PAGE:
Researcher Uncovers Match.com Security Flaw

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Software developer Scott Bryner recently found that the login page for dating site Match.com doesn't use HTTPS encryption, potentially exposing millions of users' passwords every time they log in.

As Ars Technica's Dan Goodin reports, the site uses an unprotected HTTP connection to transmit login credentials, allowing anyone on the same network to capture user names and passwords.

Bryner first noticed the flaw in early March 2015, though it's not clear how long the vulnerability was in place before then.

The flaw appears to be caused by a server configuration error that's redirecting all HTTPS traffic to HTTP. Bryner also observed that Match.com's sister site Chemistry.com appears to be doing the same thing.

On Twitter, Bryner called the issue "a litmus test for how we're doing with security awareness."

"And the answer is: not good," he wrote.

Rapid7 engineering manager Tod Beardsley told eSecurity Planet that the larger issue emerging from this vulnerability is that many of the users whose passwords were exposed are likely to have reused those same passwords on other sites.

"So while it might not be so useful to an attacker to seize control of someone's Match.com account, if that same or very similar password is used for those users' e-mail addresses, this gives an attacker an avenue into all of that user's personal accounts around the Internet, thanks to a password reset attack," Beardsley said.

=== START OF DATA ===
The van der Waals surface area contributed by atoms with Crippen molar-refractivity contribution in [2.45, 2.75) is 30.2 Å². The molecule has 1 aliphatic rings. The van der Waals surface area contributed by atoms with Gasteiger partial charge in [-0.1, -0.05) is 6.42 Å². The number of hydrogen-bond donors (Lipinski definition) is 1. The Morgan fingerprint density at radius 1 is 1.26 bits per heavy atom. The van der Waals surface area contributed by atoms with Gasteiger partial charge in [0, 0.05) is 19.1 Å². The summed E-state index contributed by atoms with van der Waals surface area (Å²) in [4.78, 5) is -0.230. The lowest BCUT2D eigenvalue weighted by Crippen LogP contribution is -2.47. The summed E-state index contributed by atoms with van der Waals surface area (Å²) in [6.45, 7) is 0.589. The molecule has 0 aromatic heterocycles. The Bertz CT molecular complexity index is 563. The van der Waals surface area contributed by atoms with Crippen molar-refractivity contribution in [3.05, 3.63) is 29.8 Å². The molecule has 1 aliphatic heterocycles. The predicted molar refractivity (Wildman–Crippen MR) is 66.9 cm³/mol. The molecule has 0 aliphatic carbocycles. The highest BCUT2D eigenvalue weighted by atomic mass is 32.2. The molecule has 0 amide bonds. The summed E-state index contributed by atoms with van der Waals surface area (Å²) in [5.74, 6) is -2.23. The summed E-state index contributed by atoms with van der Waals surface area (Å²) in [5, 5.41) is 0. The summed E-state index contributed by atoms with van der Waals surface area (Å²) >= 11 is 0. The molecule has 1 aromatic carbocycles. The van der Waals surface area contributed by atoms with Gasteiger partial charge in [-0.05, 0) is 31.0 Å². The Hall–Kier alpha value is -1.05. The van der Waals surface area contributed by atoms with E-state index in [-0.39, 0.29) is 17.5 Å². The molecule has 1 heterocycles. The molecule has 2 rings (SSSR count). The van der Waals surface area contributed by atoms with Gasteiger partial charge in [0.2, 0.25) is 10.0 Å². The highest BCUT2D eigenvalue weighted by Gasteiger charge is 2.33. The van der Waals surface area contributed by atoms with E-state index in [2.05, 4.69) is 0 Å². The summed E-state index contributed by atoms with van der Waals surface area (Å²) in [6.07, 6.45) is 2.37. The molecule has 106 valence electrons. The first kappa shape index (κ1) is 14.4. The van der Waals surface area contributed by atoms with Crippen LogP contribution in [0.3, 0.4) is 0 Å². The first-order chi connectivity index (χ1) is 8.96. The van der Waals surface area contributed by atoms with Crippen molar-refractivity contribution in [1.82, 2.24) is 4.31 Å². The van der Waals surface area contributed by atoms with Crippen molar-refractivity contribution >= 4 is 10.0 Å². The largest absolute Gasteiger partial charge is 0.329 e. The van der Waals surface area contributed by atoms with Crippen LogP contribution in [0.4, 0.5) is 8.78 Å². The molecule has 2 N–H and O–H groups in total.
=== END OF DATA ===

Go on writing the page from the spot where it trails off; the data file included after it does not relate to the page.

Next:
And an email account can be a treasure trove for a hacker. "Many email services today discourage people from truly deleting old messages, so an attacker can first rummage through old welcome messages for various services," Beardsley said. "Once those services are identified, he can then go to those login pages, click, 'I forgot my password,' and get a password reset link delivered to the victim's email."

"From there, the password can be changed, and the attacker can do what he’d like, even on sites where the user is careful not to reuse passwords," Beardsley added.

"Match.com users should immediately consider their passwords compromised, and change them as soon as Match.com fixes the misconfiguration," Beardsley said. "If those passwords are reused, those credentials should also be considered compromised, and changed immediately."

Recent eSecurity Planet article have examined tools for enforcing password policies, and ways to improve password complexity without alienating users.